Professor and cartoonist Mr Fish accused of anti-Semitism

 

Anti-Semitism has always been the catch-all for any criticism of the state of Israel and its endless torture of its Palestinian neighbours.

Everything is anti-Semitism

Now, with genocide under way, there is absolutely nothing that can be said, written or drawn about Israel's months of ethnic cleansing in Palestine that is not labelled anti-Semitic

If the Star of David appears in a cartoon, even if it is not the central element or directly related to the message, even if it occupies the central part of the Israeli flag, its author will be accused of anti-Semitism for using a religious symbol.

If a cartoon depicts a piece of meat, even if Israel is making mincemeat of the Palestinian civilian population, the cartoonist will be branded an anti-Semite because that too will be interpreted as another anti-Semitic trope, the pound of flesh.

If blood in any form appears in a cartoon, even if Israel is turning Palestine into a vast sea of blood, the cartoonist will also be accused of being anti-Semitic for resorting to what is known as the blood libel, a trope of anti-Semitic propaganda that accused Jews of using the blood of Christian children to bake matzah and other rituals.

Needless to say, beware of the shape of noses or any allusion, however subliminal or ambiguous, to money, which will also provoke accusations of anti-Semitism.

The Harvard incident

The educational world was already in turmoil over a similar brouhaha in late February, also involving illustrations.

Harvard University became embroiled in a controversy over anti-Semitism on campus after student groups and a group of professors shared a cartoon that some considered anti-Semitic.

The cartoon in question shows a hand, with a Star of David and a dollar sign in the centre, holding two ropes tied around the necks of an Arab and a black man. These people are supposed to be former Egyptian president Gamal Abdel Nasser and boxer and anti-war activist Muhammad Ali.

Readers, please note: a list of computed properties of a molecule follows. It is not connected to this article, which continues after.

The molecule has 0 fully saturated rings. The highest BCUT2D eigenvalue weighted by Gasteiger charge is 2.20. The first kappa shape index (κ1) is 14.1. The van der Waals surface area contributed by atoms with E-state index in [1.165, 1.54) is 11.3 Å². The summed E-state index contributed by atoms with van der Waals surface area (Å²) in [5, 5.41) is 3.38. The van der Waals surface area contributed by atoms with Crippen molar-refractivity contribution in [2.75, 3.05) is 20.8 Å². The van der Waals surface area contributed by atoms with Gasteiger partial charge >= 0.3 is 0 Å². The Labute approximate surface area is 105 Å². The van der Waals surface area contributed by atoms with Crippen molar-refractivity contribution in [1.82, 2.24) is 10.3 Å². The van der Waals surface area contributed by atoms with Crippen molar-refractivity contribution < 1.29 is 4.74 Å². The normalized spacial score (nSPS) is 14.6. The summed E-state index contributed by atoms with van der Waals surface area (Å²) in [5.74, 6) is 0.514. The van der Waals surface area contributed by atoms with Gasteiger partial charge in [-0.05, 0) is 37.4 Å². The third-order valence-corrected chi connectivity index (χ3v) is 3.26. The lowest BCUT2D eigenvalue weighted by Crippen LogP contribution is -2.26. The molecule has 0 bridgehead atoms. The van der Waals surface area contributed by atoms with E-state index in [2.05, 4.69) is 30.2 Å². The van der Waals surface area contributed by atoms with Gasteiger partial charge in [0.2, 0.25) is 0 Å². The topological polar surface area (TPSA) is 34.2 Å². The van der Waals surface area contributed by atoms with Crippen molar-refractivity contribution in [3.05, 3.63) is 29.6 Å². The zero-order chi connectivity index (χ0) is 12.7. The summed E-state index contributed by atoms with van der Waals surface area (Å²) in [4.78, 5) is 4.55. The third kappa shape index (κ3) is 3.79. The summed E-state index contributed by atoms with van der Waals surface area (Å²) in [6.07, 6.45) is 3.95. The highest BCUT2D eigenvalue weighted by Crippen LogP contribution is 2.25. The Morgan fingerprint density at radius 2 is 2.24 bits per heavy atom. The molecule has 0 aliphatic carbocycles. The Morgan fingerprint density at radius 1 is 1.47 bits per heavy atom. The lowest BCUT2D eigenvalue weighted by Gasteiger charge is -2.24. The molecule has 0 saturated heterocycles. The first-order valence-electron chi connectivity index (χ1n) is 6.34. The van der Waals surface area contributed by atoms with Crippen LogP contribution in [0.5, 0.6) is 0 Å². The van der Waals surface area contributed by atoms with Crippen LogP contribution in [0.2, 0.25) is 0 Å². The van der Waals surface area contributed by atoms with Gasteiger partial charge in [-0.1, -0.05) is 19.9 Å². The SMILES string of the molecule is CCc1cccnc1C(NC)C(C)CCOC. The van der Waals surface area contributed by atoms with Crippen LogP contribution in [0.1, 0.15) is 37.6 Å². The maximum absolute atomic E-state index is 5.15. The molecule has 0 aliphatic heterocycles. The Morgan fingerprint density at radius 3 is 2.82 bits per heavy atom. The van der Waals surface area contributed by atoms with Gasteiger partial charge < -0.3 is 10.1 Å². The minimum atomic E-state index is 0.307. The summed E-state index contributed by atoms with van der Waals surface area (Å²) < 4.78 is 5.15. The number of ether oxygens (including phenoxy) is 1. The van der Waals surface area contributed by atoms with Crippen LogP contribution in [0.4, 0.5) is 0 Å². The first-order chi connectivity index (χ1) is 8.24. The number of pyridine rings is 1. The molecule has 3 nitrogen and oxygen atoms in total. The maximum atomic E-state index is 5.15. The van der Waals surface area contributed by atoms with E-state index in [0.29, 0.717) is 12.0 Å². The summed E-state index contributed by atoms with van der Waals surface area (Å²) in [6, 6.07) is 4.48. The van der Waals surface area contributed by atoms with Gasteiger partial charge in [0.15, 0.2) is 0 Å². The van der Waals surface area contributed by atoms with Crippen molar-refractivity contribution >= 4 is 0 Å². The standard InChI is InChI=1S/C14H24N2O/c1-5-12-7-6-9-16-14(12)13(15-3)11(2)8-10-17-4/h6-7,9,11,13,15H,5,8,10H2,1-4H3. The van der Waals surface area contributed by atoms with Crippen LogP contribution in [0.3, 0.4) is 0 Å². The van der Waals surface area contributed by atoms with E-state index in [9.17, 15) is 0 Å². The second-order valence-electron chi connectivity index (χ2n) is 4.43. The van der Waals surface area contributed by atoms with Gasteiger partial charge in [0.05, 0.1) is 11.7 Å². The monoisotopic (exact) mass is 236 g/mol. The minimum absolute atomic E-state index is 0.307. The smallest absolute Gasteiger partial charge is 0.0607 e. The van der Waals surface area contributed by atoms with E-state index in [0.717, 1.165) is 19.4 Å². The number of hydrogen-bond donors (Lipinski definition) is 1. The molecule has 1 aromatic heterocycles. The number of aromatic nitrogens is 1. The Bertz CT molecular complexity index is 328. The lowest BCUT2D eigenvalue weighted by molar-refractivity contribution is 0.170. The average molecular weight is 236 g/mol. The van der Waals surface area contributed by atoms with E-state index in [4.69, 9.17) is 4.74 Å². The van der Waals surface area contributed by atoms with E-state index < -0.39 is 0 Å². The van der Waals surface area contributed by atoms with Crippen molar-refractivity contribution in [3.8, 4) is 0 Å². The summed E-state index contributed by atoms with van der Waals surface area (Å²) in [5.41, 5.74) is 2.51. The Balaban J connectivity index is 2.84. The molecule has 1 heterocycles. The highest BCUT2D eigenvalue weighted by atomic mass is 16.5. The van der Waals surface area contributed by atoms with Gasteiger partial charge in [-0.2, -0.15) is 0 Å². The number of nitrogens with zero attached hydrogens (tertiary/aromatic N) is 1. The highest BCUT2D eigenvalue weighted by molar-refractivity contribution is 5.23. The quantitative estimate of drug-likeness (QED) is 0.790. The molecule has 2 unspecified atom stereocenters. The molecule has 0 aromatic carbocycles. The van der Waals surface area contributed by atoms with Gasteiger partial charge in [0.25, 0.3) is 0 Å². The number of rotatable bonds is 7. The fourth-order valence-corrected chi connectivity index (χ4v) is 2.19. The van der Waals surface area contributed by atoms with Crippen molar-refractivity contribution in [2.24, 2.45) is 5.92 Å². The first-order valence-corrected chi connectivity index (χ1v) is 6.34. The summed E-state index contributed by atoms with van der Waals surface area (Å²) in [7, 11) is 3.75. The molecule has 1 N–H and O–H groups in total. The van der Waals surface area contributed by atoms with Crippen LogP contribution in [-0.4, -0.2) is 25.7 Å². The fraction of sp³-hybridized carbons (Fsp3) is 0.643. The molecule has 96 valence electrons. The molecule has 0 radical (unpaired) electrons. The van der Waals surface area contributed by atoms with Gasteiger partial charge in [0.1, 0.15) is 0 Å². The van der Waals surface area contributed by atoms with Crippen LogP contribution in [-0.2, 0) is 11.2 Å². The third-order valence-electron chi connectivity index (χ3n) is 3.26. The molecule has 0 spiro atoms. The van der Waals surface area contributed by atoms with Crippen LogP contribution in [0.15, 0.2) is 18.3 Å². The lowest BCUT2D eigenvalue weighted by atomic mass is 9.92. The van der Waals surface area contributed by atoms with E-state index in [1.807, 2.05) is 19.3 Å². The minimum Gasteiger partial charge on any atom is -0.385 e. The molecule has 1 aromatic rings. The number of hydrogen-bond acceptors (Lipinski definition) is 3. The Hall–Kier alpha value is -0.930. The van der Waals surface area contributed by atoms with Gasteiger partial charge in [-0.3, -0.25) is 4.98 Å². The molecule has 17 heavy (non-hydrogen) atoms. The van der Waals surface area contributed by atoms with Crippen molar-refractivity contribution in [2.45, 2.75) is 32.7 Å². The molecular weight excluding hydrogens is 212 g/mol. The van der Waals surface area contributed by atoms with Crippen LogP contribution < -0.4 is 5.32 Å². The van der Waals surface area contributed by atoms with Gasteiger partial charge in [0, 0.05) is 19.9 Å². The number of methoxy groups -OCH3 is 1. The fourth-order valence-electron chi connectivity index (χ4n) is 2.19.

In a statement, Harvard's interim president, Alan M. Garber, condemned the cartoon, calling it"blatantly anti-Semitic" after it was shared on social media by two student groups - the Harvard University Palestine Solidarity Committee and the African American Resistance Organization - and republished by Harvard faculty and staff for Justice in Palestine.

Mr. Fish

Now it is the turn of Dwayne Booth, a professor of communication at USC's Annenberg School for Communication and Journalism, who is also a cartoonist, publishes his political cartoons under the pseudonym Mr. Fish and teaches courses on political cartooning at the school.

One of his courses, entitled"WARNING Graphic Content: Political Cartoons, Comics, and the Uncensored Artist", is described as follows:

"This course examines the past, present and future of political cartooning, underground comics, graphic journalism and protest art, exploring the purpose and importance of image-based communication as an unparalleled propagator of ideas both noble and nefarious. The works submitted will be chosen for their unique ability to demonstrate the incendiary effect of weaponised visual jokes, uncensored commentary and critical thinking in a society so often perplexed by free artistic expression and radicalised creative candour."

In different notes it is pointed out that it is not known whether the students study Booth's work in this class, something that I find absolutely irrelevant because in an activity related to free artistic expression it would be bleeding if there was a blacklist.

Some point, others shoot

The ball started rolling with The Washington Free Beacon, which published a story titled"Pennsylvania professor behind grotesque anti-Semitic cartoons" and which some media outlets took it upon themselves to elevate to news status.

The Free Beacon, with ties to the neo-conservative sector of the Republican party, is dedicated to trying to sneak its news onto the agenda of the mainstream media. In other words, they point and the like-minded media shoot.